By the way, I now have a sturdy, portable stand for the OcBox, so I should be making another video in the next couple of days.  


Title: Re: Loving Your Neighbor Means Controlling Your Sound
Post by: Karl on May 12, 2009, 07:06:49 pm
Quote
Today I went to this impressive music store in town called Sweetwater; I found that they carried these Etymotic earplugs by searching online last night.  I just finished practicing for about a half hour with them in, and I must say I am very impressed with them.

That's great, Tom!  The link to those is http://www.etymotic.com/ephp/er20.aspx   I'm posting the link again because it's a good idea to wear something like these if you practice any instrument for long periods of time.


Title: Re: Loving Your Neighbor Means Controlling Your Sound
Post by: Spatolo on May 13, 2009, 07:23:57 pm
As far as the OcBox is concerned, I'm sure it's not the ideal solution for everybody.  First of all, it's something extra to have to buy or build. Also, even though it is portable, it's not something you can stick in a pocket or wear around your neck. (And overseas shipping has recently become more expensive, which is not good news for folks in Italy. :()

Well... actually I was thinking about building it myself. While I never created any musical instrument, I love DIY and I'm a bit practical with tools and I like to dirt my hands and get (simple) things done. I think that that box can something I can afford (technically, and I hope to find the prime matter not too expensively too). Thanks!


Title: Re: Loving Your Neighbor Means Controlling Your Sound
Post by: Karl on May 13, 2009, 10:29:16 pm
Quote
Well... actually I was thinking about building it myself.

Absolutely, Spatolo!  I appreciate you saying that.  The OcBox is something that we can all build ourselves.  I look forward to seeing the Italian model!

In fact, one of the things that was a bit overwhelming to me at first about this project is that there are so many different ways to achieve the same goal.  As we share our ideas and post our plans, I'm sure we'll continue to perfect this idea.

Personally, I've narrowed my focus for now to a fairly lightweight travel OcBox. A heavier home model would go nice in someone's bedroom, but I'd like one that we could stick in our car or take on a plane. In that way, we could play with complete privacy in hotels, at work during lunchbreak, in the car (with the windows open :D), at the kitchen table while family members do their own thing, etc.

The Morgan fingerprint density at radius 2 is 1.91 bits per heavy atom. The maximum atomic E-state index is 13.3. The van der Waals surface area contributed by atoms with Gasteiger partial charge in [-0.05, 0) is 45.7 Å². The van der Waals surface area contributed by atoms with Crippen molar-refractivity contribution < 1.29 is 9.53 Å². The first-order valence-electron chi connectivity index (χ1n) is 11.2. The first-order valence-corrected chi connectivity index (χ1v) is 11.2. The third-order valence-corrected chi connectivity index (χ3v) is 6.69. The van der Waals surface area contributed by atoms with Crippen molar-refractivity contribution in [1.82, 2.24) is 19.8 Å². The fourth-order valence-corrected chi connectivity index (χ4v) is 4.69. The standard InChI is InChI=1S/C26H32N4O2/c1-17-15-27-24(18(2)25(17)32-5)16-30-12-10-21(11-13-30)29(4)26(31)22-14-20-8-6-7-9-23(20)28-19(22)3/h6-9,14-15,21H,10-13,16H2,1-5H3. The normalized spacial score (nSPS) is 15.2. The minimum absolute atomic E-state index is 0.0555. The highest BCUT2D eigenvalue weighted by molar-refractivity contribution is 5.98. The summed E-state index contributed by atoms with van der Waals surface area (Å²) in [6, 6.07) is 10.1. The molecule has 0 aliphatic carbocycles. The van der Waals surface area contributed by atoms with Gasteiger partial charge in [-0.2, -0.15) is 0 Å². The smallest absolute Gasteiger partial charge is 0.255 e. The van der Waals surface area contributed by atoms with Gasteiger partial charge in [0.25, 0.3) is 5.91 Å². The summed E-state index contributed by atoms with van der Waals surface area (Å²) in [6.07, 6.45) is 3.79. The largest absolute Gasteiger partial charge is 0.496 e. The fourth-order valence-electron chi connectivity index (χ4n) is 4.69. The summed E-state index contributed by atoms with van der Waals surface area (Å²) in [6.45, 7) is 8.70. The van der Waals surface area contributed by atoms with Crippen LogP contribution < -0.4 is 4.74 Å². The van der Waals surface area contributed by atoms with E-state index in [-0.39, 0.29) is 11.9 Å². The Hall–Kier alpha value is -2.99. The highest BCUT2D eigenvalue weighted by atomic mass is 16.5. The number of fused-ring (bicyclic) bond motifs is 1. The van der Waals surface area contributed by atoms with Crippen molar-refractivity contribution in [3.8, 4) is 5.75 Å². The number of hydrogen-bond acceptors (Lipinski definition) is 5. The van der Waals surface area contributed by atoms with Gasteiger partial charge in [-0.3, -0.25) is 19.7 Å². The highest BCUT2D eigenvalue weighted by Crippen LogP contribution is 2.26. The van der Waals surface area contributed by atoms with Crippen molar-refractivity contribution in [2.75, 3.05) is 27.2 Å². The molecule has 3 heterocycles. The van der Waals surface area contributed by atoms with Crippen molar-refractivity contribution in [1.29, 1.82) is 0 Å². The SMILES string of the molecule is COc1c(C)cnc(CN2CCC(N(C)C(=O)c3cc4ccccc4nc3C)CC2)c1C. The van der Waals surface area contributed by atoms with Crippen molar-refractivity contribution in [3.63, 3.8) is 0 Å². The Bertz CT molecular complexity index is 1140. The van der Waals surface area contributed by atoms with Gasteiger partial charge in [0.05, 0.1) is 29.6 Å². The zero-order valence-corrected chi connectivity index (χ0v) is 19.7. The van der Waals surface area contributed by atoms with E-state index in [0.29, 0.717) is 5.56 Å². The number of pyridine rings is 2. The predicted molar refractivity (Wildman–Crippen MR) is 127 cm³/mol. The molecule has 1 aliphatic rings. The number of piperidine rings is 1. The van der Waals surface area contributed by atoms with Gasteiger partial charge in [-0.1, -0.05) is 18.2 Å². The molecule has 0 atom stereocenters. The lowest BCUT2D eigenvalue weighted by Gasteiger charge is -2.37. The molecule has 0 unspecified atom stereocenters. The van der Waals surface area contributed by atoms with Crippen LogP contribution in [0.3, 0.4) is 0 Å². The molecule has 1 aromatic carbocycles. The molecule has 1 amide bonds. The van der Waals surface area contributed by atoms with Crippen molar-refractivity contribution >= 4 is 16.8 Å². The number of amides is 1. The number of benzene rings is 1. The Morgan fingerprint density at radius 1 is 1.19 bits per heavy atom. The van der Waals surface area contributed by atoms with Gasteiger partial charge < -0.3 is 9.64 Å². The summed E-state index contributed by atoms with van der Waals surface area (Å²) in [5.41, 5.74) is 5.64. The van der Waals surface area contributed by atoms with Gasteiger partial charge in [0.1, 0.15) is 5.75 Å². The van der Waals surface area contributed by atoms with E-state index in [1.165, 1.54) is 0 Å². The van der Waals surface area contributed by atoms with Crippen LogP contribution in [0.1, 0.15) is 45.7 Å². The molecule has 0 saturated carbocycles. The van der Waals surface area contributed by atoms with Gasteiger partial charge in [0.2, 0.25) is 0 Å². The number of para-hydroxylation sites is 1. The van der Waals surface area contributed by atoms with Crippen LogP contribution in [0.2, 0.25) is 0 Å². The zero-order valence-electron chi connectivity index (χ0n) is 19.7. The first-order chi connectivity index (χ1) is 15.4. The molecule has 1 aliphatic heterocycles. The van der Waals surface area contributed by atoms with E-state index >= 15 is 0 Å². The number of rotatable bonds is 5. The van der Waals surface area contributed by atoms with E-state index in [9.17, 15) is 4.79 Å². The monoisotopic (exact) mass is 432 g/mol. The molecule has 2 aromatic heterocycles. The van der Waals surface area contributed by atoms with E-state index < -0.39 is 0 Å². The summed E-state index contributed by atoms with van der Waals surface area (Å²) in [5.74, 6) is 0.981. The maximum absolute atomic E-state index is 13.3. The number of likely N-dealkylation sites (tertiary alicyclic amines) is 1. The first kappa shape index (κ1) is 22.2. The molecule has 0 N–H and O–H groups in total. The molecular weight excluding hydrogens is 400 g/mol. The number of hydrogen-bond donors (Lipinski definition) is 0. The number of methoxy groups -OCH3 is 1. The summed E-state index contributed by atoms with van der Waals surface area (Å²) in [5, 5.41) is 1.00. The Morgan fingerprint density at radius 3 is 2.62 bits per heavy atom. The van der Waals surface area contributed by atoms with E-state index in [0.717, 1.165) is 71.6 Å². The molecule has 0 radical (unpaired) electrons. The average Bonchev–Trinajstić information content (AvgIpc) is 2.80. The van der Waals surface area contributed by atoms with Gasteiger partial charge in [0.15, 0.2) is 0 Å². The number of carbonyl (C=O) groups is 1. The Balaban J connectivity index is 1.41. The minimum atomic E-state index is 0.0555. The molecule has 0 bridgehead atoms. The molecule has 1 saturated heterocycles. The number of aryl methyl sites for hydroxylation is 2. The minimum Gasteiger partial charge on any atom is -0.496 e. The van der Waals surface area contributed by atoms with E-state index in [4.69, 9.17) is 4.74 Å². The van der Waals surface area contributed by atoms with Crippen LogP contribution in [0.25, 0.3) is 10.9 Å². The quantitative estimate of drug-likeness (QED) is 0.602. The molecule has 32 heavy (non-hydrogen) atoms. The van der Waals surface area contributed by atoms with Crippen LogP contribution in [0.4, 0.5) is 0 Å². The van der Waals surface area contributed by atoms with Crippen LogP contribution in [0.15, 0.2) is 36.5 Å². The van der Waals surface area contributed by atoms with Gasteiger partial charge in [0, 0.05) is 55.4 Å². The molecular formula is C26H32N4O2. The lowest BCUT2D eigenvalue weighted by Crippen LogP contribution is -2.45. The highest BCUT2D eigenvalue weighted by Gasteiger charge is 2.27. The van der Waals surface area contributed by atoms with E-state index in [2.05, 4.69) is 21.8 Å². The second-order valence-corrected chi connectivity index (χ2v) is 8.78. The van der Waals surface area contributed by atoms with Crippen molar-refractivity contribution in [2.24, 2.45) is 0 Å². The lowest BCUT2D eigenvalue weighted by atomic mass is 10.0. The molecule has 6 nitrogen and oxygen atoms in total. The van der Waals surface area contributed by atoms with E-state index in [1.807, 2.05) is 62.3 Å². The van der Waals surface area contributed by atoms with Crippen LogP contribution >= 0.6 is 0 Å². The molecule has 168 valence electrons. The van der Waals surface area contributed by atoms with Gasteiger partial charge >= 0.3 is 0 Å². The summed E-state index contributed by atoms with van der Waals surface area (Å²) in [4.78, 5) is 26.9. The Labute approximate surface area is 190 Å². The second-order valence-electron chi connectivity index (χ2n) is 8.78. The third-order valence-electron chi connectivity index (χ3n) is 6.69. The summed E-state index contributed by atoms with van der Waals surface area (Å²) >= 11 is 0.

Title: Re: Loving Your Neighbor Means Controlling Your Sound
Post by: Spatolo on May 17, 2009, 11:01:00 pm
So to start. I think the very first thing to do is to make your ocarina blowable through a tube.
I've searched for "ocabrass" to find the video but I didn't found it... would you please be so kind to link it here too?
Well, actually... I don't even remember if that video shows HOW to transform the ocarina into an ocabrass, or only the finished results. If it doesnt show how to make the transformation... please what's the best way to make the ocarina tube-blowable?
And, which kind of tube should one get?

Thank you so much Karl and buddies!


Title: Re: Loving Your Neighbor Means Controlling Your Sound
Post by: BeRightBart on May 19, 2009, 03:17:57 pm
its "Octobrass" That's probably the reason you couldn't find it


Title: Re: Loving Your Neighbor Means Controlling Your Sound
Post by: Spatolo on May 19, 2009, 03:35:47 pm
Thanks!


Title: Re: Loving Your Neighbor Means Controlling Your Sound
Post by: Spatolo on May 19, 2009, 05:08:52 pm
This also would be cool but a bit more expensive. If I only were rich!

http://www.redferret.net/?p=8919

Some days ago I was realizing that I'm a very lucky guy and that I have ALL I need.

Now no more! I want THAT!  ;D


Title: Re: Loving Your Neighbor Means Controlling Your Sound
Post by: Karl on May 27, 2009, 10:07:29 pm
I just made a couple more videos of the OcBox.  I've tried several versions of and adaptations to the OcBox since I last posted, and I'm quite happy with the latest version.  In fact, I love it! Not everyone will want or need one, but I think some of you will love it too. It is very quiet, and I thoroughly enjoy playing it.  Also, I find myself able to do more serious practicing in the same room with my family without bothering them at all, no matter what they are doing. (By serious practicing, I mean the mistake-filled, repetitive kind of practice that goes into shaping up an original piece or a new and highly challenging piece of music.)  Hopefully, we will post the two new videos here tonight or tomorow some time.